The combat in Afghanistan makes up...more
Zachary Nelson
A story about Craig Mullaney and his journey through some extraordinary years of his life. The book begins at West Points, then to Oxford, and finally into his deployment to the border between Afghanistan and Pakistan and its aftermath. I enjoyed reading about his perspective and lessons learned on academics, life, the military, family, friends, and his hardships. Being a Midshipmen, when he related all the lessons learned from West Point to his tour overseas and service after he graduated, I th...more
Sang Vo
I finish the memoir yesterday with that being my second time reading through it. The other time being about two years ago. It was better the second time because I understood where Mullaney was coming from in his days in the military.
The memoir begins at day 1 at West Point's reception and ends when visiting his brother prior leaving to Iraq. Between those times, a good 5-6 years, Mullaney shows the readers his days as student as well as a soldier. From his days at West Point, Oxford, Ranger Sc...more
When I saw the title of this book, I knew I wanted to read it. It is a line from my favorite poem entitled, "If" - written by the English poet, Rudyard Kipling.

Craig Mullaney offers an insightful, informative account of his years as a Westpoint Cadet, Rhodes Scholar, Infantry/Airborne Ranger and Soldier who served in Afghanistan.

His writing is engaging and has a talent as a story teller. His recounting of the events seems convincing and not at all contrived. I appreciate his humanity and though...more
Jeff Yoak
The Unforgiving Minute is an autobiography tracing the life of a modern soldier before during and after the current war in the middle east. It is broken into three major parts: student, solider and veteran. It's starts off as a fascinating read and slows down with each section. Fortunately, length drops off at about the same rate.

It was fascinating to get a look inside the walls of West Point. Military training itself is always interesting to me. That was really the high point. Description of th...more
Being an Afghanistan vet, it was great to read a book that I could relate to more often than not. Granted the author was an officer, it was good to see it from another point of view.

I do feel, however, that some parts of his book are dragged out more than what they should have been. For example, his time at Oxford, while quite the accomplishment, was not the most intriguing nor completely relevant to his 'unforgiving minute'.

I took to heart when he described his transition from Afghanistan to...more
Jul 23, 2012 Ka rated it 3 of 5 stars
Shelves: memoirs
This book is by an Army vet, about hs training at West Point, his time (officially in the Army) as a Rhodes Scholar in Oxford, and his subsequent deployment to Afghanistan. The author, while clearly very intelligent and a hardworking student, just seems to suspend his critical thinking when it comes to all the Army's bullshit, accepting the tough-guy training and macho, xenophobic, 'America is #1' philosophy without question. Although he can see that the mission in Afghanistan is poorly executed...more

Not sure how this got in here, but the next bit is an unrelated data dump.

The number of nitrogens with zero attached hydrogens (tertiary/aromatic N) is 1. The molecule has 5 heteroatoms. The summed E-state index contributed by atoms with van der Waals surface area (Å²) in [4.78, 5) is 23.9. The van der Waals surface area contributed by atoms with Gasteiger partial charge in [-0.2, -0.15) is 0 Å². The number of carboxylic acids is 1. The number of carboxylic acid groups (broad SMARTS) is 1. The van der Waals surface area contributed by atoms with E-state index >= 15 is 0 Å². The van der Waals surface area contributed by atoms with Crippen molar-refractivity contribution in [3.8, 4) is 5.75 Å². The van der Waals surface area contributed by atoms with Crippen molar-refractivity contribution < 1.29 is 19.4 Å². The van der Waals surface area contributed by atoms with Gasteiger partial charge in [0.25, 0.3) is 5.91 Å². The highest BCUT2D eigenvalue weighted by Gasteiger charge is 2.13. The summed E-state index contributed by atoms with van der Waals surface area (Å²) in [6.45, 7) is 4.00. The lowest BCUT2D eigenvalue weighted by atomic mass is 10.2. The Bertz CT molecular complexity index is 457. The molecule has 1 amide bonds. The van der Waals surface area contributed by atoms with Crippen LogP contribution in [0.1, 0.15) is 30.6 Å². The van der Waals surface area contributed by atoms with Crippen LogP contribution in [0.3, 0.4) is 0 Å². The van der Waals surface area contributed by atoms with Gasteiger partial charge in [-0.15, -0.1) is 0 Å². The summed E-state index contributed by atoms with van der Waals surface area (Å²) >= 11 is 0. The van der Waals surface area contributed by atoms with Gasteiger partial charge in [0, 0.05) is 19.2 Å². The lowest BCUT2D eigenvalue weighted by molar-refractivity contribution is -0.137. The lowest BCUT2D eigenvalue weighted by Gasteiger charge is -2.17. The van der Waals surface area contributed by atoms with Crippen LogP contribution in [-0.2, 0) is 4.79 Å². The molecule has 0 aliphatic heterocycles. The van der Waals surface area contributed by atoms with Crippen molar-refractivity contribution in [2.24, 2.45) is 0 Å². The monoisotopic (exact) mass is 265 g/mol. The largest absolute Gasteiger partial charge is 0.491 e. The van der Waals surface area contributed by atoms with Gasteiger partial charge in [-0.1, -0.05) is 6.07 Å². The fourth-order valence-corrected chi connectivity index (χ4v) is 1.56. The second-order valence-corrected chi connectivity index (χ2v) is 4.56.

Eric Polleys
Craig M. Mullaney’s The Unforgiving Minute is a recent masterpiece that surpasses Jarhead by a large amount. I have read both books now and Jarhead fell short with its description of minor details and way of grabbing the reader. Previously to reading this book, I did not feel this way about Jarhead. It was Mullaney’s writing skills that made me realize this is what a nonfiction combat book should be like. Starting off with the intensity of the leaders at west Point where he was trained brings t...more
Just a few of my favorite quotes interlaced in his book:

"We all have but one death to spend." - John Alexander Hottell III

"One must learn to endure what one cannot avoid."

"Patience is bitter, but its fruit is sweet." - Afghan Proverb

"Your heart I take in mine. Whatever is in your heart shall be in mine, whatever is in mine shall be yours. Our hearts shall be one, our minds shall be one. May God make us one." - Panigrahana Vow

Perhaps because I'm dating a Captain in the US Army who also happened t...more
Jul 27, 2012 Sloane rated it 4 of 5 stars
Recommends it for: Everyone
Recommended to Sloane by: UK
As my first required reading book for college, I am pleased to say that The Unforgiving Minute does not disappoint.

The trying, complicated, heartfelt tale of a young boy becoming a man through the struggles of military academy, studies abroad, and war, Mullaney writes with the ease of a seasoned author with the enthusiasm of a fresh-faced writer.

Mullaney writes from the heart, withholding nothing. He shares both his personal struggles to fit his faith with his duties along with his journies acro...more
May 07, 2009 Kev rated it 4 of 5 stars
Recommends it for: jeff, jay, aaron, clayton, mary-jane, catherine, jesse, mason
Recommended to Kev by: Jon Stewart Guest Appearance
This book is truly great. Craig is a scholar and soldier of rare heart, courage, intelligence and tenacious proficiency. He writes pretty well too.

The main thing about Craig I appreciated and learned from him is his brutal honesty to a level of self-awareness and vulnerability that is quite frankly shocking. You can't help but like this guy and be moved by his commitment to duty and honor. He's a regular guy too.

He loves the Kipling poem, "If," -- as do I -- from which the title is derived. He d...more